Hadoop implements MapReduce, which is a software framework introduced by Google for distributed computing. As Chris described in this presentation, MapReduce is actually Map, Group then Reduce. Without getting too technical, think of the Map phase as the feeding in of the data together with the keys and values. For example assume you have 2 records. First record has a key of first name ‘Ramon’, with a value of ’1′. The second record looks exactly the same with another key of ‘Ramon’ with a value also of ’1′. The Group phase would then reorganize the information into ‘Ramon’ with two 1′s. Then the Reduce phase would perform aggregation (count) and the stored result would be ‘Ramon’ and ’2′. This is of course a trivial example and the most common one typically shown in MapReduce examples. But the basic premise is that the data can be efficiently distributed, stored and retrieved at a high rate of performance within the cluster. (Update: For a great way to explain MapReduce using a worker/visual analogy see http://ksat.me/map-reduce-a-really-simple-introduction-kloudo/ and also visit Kristina Chodorow’s (of MongoDB fame) blog for an entertaining Star Trek analogy.
All sounds good right? Some of you as old as me might feel that this smacks a little of pre-RDBMS file systems back in the early days of computing where you had to write and manage all of the routines to retrieve and store data through low-level programming. For example, there is no “schema” in Hadoop/MapReduce, nor any transactional boundaries (commit processing). Chris’ Cascading project aims to make using MapReduce easier by allowing you to focus on the fields you want to store and retrieve, and not the heavy lifting of having to visualize concepts in MapReduce. However there are still major opportunities for improving ease of use, judging by the number of times Chris made mention of how to “game” or “hack” Hadoop to do what you want.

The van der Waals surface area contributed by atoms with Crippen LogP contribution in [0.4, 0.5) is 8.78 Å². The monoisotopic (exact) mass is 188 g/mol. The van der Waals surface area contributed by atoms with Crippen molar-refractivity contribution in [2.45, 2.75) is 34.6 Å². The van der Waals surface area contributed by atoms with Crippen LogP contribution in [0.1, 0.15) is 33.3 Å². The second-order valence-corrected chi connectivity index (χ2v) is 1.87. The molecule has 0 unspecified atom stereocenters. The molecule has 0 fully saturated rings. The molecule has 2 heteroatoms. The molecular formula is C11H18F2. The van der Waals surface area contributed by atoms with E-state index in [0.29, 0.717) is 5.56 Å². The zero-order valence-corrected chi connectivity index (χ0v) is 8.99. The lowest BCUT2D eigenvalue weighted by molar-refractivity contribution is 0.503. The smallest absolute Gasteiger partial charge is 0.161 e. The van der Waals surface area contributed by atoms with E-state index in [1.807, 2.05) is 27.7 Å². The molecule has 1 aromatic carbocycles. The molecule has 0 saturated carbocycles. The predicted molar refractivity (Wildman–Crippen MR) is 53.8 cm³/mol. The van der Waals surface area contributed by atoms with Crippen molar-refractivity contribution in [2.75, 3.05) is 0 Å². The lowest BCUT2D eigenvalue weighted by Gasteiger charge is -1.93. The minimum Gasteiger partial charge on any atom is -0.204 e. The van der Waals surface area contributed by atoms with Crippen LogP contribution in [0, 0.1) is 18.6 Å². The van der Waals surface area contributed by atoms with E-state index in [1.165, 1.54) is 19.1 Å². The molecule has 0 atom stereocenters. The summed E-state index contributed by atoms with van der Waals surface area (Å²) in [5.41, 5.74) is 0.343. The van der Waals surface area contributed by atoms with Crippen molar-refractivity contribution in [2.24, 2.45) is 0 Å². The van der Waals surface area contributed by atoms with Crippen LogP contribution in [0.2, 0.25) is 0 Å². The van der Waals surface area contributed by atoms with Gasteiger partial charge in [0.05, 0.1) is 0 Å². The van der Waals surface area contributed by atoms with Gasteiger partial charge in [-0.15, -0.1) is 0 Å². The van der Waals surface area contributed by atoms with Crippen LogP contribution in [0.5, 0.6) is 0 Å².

This is an opportunity being exploited by companies such as Cloudera who offer consulting services as well as a neat wizard to help define your Hadoop cluster by answering basic questions about your hardware configuration. Other companies such as Greenplum (ebay I believe is a customer) and Aster Data (another high profile customer is MySpace), also use MapReduce (albeit leveraging Postgres rather than using Hadoop) in a more user friendly way allowing SQL statements (or a variant thereof) in their commercial high performance analytical databases. Thereby introducing MapReduce to more mainstream business use. Putting them squarely in competition with a plethora of Columnar Databases out there such as Vertica and Paraccel in the land grab for the high performance analytical data warehousing market. Evan Levy of Baseline Consulting recently wrote a nice blog post on this very topic, and Merv Adrian’s blog has the very latest as he has recently spoken to, or visited many of the major analytics DB players.